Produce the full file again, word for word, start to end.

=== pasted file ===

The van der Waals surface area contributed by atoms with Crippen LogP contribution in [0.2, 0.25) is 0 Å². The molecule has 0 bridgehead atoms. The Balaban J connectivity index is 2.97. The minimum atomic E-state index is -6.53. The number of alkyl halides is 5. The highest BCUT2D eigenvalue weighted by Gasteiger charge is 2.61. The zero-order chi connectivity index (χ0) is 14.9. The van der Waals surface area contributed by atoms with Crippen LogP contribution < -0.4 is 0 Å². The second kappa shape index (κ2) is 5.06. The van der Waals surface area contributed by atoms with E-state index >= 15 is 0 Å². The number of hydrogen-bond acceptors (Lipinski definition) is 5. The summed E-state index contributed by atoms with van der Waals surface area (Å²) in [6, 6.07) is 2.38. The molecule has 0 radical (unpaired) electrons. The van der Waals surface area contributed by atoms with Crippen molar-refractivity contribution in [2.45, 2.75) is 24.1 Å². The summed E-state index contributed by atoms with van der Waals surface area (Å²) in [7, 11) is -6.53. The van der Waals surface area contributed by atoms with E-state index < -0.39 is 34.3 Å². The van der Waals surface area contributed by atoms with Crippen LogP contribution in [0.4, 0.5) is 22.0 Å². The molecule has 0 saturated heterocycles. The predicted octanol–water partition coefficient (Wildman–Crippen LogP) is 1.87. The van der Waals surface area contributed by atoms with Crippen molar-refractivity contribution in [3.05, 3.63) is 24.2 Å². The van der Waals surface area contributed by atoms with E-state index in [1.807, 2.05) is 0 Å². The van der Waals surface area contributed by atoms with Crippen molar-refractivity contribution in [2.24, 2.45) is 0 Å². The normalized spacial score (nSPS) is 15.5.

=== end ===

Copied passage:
The van der Waals surface area contributed by atoms with Crippen LogP contribution in [0.2, 0.25) is 0 Å². The molecule has 0 bridgehead atoms. The Balaban J connectivity index is 2.97. The minimum atomic E-state index is -6.53. The number of alkyl halides is 5. The highest BCUT2D eigenvalue weighted by Gasteiger charge is 2.61. The zero-order chi connectivity index (χ0) is 14.9. The van der Waals surface area contributed by atoms with Crippen LogP contribution < -0.4 is 0 Å². The second kappa shape index (κ2) is 5.06. The van der Waals surface area contributed by atoms with E-state index >= 15 is 0 Å². The number of hydrogen-bond acceptors (Lipinski definition) is 5. The summed E-state index contributed by atoms with van der Waals surface area (Å²) in [6, 6.07) is 2.38. The molecule has 0 radical (unpaired) electrons. The van der Waals surface area contributed by atoms with Crippen molar-refractivity contribution in [2.45, 2.75) is 24.1 Å². The summed E-state index contributed by atoms with van der Waals surface area (Å²) in [7, 11) is -6.53. The van der Waals surface area contributed by atoms with E-state index < -0.39 is 34.3 Å². The van der Waals surface area contributed by atoms with Crippen LogP contribution in [0.4, 0.5) is 22.0 Å². The molecule has 0 saturated heterocycles. The predicted octanol–water partition coefficient (Wildman–Crippen LogP) is 1.87. The van der Waals surface area contributed by atoms with Crippen molar-refractivity contribution in [3.05, 3.63) is 24.2 Å². The van der Waals surface area contributed by atoms with E-state index in [1.807, 2.05) is 0 Å². The van der Waals surface area contributed by atoms with Crippen molar-refractivity contribution in [2.24, 2.45) is 0 Å². The normalized spacial score (nSPS) is 15.5.